The victory of Barack Obama in last week’s Iowa elections came as a big surprise for the EU elites who had already put all their money on a new Clinton Presidency. If Obama continues his winning streak on Tuesday on New Hampshire, European policymakers and lobbyists will have to learn more about the positions of the Illinois Senator.
Therefore, let’s have a closer look at Obama’s positions on climate and energy issues. Here are some of the main policy actions he put forward in the last year (sources The Grist: Factsheet Obama on energy and climate change and Ligue of Conservation Voters):
- 80% cut of US emissions by 2050 (compared to 1990)
- introduction of a cap-and-trade system with 100% auctioning
- 25% of US electricity to come from renewables by 2025
- improving energy efficiency 50% by 2030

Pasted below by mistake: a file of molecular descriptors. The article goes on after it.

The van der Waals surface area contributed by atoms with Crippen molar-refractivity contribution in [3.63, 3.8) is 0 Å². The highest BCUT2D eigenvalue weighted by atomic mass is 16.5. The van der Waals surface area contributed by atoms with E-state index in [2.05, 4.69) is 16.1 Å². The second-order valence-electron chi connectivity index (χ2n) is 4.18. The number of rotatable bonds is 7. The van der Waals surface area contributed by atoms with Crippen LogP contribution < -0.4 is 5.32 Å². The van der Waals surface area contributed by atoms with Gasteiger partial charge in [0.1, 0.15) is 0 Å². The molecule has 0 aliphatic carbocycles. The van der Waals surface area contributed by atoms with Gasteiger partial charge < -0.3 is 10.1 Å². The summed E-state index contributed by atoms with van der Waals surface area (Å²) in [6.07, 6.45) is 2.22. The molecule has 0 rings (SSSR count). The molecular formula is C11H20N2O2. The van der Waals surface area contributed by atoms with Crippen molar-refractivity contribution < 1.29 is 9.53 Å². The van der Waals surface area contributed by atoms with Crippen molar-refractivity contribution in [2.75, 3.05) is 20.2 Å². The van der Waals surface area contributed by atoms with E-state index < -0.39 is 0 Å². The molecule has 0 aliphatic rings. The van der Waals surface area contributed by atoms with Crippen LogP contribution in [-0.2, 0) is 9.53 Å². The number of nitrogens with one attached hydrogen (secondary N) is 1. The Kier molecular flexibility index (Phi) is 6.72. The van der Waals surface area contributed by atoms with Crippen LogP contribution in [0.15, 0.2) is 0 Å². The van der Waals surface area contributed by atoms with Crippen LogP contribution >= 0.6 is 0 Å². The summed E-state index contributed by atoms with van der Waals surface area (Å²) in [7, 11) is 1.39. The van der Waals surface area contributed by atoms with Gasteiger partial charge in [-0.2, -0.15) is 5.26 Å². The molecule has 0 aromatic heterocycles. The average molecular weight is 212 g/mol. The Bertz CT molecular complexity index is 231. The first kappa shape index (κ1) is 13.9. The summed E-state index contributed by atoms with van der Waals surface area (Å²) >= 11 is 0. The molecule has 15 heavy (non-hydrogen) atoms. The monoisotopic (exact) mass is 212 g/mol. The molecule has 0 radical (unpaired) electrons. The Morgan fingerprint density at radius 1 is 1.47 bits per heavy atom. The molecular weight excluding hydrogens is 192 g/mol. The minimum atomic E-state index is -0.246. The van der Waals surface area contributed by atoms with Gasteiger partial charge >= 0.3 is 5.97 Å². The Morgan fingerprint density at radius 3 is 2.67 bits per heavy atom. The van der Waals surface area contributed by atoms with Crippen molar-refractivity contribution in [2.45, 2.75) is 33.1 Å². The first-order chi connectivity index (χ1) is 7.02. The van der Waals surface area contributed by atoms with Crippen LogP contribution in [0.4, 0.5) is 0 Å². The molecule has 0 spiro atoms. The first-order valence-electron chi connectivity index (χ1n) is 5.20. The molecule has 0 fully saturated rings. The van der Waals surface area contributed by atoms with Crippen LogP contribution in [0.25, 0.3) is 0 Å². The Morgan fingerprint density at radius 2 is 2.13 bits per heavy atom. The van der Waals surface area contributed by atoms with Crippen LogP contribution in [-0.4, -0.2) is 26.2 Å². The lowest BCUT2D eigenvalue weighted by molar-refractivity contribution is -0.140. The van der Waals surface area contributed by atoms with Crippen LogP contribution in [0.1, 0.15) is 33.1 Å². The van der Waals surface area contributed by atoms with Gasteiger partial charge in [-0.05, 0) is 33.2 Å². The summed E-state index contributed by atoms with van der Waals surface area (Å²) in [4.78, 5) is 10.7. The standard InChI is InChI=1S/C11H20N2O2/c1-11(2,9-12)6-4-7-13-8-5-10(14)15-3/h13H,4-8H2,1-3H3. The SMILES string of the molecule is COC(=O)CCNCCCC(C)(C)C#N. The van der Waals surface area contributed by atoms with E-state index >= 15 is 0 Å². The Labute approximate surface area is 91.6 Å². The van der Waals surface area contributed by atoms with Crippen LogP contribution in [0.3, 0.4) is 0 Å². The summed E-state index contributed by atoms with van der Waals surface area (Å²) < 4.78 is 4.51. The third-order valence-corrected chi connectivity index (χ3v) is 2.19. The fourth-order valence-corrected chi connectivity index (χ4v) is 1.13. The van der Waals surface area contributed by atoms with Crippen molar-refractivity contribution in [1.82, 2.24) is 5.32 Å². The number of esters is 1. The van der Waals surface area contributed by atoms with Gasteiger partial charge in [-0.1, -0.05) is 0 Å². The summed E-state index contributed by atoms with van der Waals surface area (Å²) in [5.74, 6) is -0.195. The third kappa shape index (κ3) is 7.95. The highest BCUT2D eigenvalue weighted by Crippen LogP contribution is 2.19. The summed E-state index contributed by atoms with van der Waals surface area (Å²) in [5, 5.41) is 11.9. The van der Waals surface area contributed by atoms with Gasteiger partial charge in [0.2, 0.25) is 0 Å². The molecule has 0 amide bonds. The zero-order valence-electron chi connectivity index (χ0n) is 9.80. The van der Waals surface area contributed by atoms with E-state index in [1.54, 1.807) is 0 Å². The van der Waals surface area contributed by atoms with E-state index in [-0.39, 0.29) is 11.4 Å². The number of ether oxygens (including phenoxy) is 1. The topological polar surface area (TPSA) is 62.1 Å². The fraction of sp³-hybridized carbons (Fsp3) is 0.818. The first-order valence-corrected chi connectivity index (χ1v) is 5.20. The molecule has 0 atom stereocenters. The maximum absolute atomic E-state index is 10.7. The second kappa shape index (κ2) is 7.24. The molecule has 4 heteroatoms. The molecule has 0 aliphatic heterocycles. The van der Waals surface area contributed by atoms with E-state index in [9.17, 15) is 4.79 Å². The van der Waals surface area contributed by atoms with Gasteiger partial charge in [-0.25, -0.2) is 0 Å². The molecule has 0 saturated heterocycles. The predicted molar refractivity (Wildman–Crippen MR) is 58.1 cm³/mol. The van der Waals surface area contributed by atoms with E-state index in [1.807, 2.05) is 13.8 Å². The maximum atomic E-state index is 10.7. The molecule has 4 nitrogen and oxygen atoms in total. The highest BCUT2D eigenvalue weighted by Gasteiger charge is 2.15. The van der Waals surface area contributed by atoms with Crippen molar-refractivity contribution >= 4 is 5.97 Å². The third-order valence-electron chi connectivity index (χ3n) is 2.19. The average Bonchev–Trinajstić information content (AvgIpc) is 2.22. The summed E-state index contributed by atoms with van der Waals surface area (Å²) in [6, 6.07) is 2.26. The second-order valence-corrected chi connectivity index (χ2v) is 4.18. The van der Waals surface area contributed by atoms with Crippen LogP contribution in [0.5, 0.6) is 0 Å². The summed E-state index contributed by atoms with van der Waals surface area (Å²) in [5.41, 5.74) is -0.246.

- new buildings in US to be carbon neutral by 2030
- raising fuel-economy standards for automobiles to 40 miles per gallon by 2020
- support for coal-to-liquids (Illinois is a coal state) but only if it reduces carbon emissions by 20% compared to conventional gasoline
- sceptical about the future of nuclear power
- has taken stance against offshore drilling
The Grist also has an excellent interview on the record with Obama.
Of course, these are his positions before being President. We have seen from George W. Bush that, once in power, and in the line of lobbying fire, campaign positions can easily change. Candidate Bush was in favour of cutting greenhouse gases to tackle climate change